Visit a lockstation
Trent-Severn Waterway National Historic Site
The historic locks are like no other places in Canada. Built over a century ago and still in operation today, most of them use original techniques to move huge amounts of water and facilitate travel for boaters and paddlers. Once buzzing with the sights and sounds of industry, today the locks now bustle with the enjoyment of recreational tourism. Whether visiting by land or water, there are many reasons to come and experience this unique part of our history.
What is a lockstation?
Each lock on the Trent-Severn Waterway is part of a system constructed between 1833 and 1920. Locks were built to overcome differences in water elevation in the creation of a navigable route. Once a waterway of industry, today recreational boaters and paddlers come from around the world to travel the waterway with their friends and family.
Lockstations are maintained and operated at the lock by Parks Canada during hours of operation, and provide travellers with the necessary facilities and services to plan a trip of any length. Most lockstations will have:
- Lock chamber(s) operated by Parks Canada
- Lockstation building with washrooms
- Green spaces and picnic tables
- Mooring areas and vehicle parking
- Campsites and/or overnight accommodations
Where are they?
Parks Canada lockstations can be found in various regions along the system connecting Lake Ontario and Lake Huron (Georgian Bay). Some of the locks can only be accessed by boating or paddling on the waterway system, but most lockstations can be accessed from major roads and highways. Remember to look for the Parks Canada beaver symbol!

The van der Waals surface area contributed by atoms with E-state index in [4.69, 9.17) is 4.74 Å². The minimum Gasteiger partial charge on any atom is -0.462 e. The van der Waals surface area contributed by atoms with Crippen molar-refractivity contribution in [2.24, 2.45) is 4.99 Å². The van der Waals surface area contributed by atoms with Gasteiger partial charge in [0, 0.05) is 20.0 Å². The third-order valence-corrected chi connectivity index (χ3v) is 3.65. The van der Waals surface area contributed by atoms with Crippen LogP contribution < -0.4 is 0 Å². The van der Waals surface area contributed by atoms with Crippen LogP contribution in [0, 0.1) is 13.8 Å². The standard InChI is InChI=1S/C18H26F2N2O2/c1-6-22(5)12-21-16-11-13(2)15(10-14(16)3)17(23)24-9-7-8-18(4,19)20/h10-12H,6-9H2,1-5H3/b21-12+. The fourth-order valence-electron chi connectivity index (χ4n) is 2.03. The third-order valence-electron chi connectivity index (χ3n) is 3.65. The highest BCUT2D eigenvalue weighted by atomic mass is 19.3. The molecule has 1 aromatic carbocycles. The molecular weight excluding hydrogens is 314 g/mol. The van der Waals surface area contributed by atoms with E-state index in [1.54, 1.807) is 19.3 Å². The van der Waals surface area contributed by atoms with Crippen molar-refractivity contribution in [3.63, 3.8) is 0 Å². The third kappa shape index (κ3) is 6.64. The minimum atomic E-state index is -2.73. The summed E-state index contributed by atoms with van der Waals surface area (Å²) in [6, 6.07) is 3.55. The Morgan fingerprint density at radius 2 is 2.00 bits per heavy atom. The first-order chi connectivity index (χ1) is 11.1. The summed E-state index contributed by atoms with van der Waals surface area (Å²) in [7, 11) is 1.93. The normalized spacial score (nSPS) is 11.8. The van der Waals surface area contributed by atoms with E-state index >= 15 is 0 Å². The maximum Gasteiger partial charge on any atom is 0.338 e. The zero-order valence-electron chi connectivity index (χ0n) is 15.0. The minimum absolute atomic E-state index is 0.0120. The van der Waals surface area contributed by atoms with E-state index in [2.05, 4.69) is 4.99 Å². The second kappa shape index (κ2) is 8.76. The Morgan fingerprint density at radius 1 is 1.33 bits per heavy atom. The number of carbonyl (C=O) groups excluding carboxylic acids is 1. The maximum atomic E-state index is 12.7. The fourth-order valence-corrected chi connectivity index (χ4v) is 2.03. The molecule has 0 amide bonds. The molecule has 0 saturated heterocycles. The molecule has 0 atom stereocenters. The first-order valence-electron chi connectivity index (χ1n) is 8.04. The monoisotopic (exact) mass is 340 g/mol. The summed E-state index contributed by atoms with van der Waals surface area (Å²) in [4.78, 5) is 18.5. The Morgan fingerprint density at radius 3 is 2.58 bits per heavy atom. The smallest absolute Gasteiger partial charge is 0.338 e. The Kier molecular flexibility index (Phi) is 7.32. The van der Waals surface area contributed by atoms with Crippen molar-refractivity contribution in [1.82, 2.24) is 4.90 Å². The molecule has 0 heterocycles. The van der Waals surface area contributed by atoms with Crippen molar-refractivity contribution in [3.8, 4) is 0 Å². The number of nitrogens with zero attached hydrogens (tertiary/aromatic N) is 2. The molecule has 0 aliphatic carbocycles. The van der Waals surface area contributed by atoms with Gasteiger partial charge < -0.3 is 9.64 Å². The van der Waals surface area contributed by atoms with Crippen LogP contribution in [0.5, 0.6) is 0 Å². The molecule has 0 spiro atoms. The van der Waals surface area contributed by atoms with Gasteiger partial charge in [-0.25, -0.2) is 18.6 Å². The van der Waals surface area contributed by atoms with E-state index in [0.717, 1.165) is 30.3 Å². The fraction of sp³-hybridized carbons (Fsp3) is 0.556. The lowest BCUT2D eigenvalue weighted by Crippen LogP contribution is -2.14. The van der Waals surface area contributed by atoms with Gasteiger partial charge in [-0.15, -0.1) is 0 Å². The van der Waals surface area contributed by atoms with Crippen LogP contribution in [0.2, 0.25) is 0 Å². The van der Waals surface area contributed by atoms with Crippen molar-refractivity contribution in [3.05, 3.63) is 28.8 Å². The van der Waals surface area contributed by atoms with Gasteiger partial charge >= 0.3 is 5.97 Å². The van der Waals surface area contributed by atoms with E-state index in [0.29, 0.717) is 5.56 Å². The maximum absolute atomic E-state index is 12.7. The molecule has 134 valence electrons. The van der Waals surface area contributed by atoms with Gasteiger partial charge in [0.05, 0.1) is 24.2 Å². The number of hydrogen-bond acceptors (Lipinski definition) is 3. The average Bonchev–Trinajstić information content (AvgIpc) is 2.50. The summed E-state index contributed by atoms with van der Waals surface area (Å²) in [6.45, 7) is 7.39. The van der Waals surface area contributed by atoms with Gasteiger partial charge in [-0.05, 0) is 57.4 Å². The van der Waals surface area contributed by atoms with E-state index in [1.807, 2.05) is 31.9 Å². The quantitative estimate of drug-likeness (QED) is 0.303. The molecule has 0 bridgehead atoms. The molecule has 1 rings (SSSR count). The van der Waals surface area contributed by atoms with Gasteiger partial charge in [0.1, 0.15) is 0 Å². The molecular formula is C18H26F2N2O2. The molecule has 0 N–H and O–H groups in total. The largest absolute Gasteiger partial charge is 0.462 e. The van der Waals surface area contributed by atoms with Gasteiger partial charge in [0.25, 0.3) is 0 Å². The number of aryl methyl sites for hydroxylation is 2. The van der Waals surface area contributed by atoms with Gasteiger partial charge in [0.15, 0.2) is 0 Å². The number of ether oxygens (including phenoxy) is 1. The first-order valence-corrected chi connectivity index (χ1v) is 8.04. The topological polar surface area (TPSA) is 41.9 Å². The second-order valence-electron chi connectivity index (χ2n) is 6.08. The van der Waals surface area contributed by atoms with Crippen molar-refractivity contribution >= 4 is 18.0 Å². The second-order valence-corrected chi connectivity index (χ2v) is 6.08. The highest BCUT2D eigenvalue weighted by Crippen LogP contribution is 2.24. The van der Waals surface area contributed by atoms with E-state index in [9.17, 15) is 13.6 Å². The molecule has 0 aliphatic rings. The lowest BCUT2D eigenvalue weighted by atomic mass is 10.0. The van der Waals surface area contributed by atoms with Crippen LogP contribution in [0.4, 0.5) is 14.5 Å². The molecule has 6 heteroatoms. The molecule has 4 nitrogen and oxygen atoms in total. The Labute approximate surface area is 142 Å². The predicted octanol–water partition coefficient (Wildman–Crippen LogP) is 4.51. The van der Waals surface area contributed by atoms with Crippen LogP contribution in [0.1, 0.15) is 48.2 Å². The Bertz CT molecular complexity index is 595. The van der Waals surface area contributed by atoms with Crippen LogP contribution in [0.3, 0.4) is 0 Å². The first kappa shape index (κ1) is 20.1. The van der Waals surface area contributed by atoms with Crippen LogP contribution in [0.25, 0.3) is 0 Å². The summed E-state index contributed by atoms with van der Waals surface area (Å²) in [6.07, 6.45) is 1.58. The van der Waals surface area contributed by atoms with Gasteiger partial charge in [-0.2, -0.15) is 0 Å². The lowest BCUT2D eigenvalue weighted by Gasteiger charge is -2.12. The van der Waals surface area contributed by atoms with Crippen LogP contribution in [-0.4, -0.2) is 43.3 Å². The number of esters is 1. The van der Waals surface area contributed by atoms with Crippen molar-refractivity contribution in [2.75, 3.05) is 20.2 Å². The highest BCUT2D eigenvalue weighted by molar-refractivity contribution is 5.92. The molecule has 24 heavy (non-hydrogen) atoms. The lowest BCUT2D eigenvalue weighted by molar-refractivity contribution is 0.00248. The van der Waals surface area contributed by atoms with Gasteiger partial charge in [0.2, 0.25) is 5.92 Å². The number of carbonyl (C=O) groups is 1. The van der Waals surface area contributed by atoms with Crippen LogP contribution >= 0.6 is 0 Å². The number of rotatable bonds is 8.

Boaters and paddlers travel the Trent-Severn Waterway to experience a historic Canadian tradition a century in the making. Some pass through the locks on the way to the cottage, while others are heading to the next fishing spot. Lockstations make great picnic stops on a family roadtrip, hopping out to get some fresh air and watch the boats go through. History buffs enjoy walking the sites snapping photos of the historic engineering and speaking to lock staff about these special places. Everyone has a different reason to visit the locks and everyone is welcome!
You might like:
Each lockstation has its own chapter in the story of the Trent-Severn Waterway. With 42 individual lockstations on the system, you'll have fun checking them all off your list.
- Visit all 42 lockstations
- Lock through in a canoe or kayak
- Spend the night in an Oasis or oTENTik
- Take a selfie at the Peterborough Lift Lock
- Ride the Big Chute Marine Railway
- Stop by each of the Trent-Severn Trail Towns
- Photograph an osprey nest
- Pitch a tent and have a campfire
- Learn how to use a "sweep"
- Find the canoe ladder on Wolf Island
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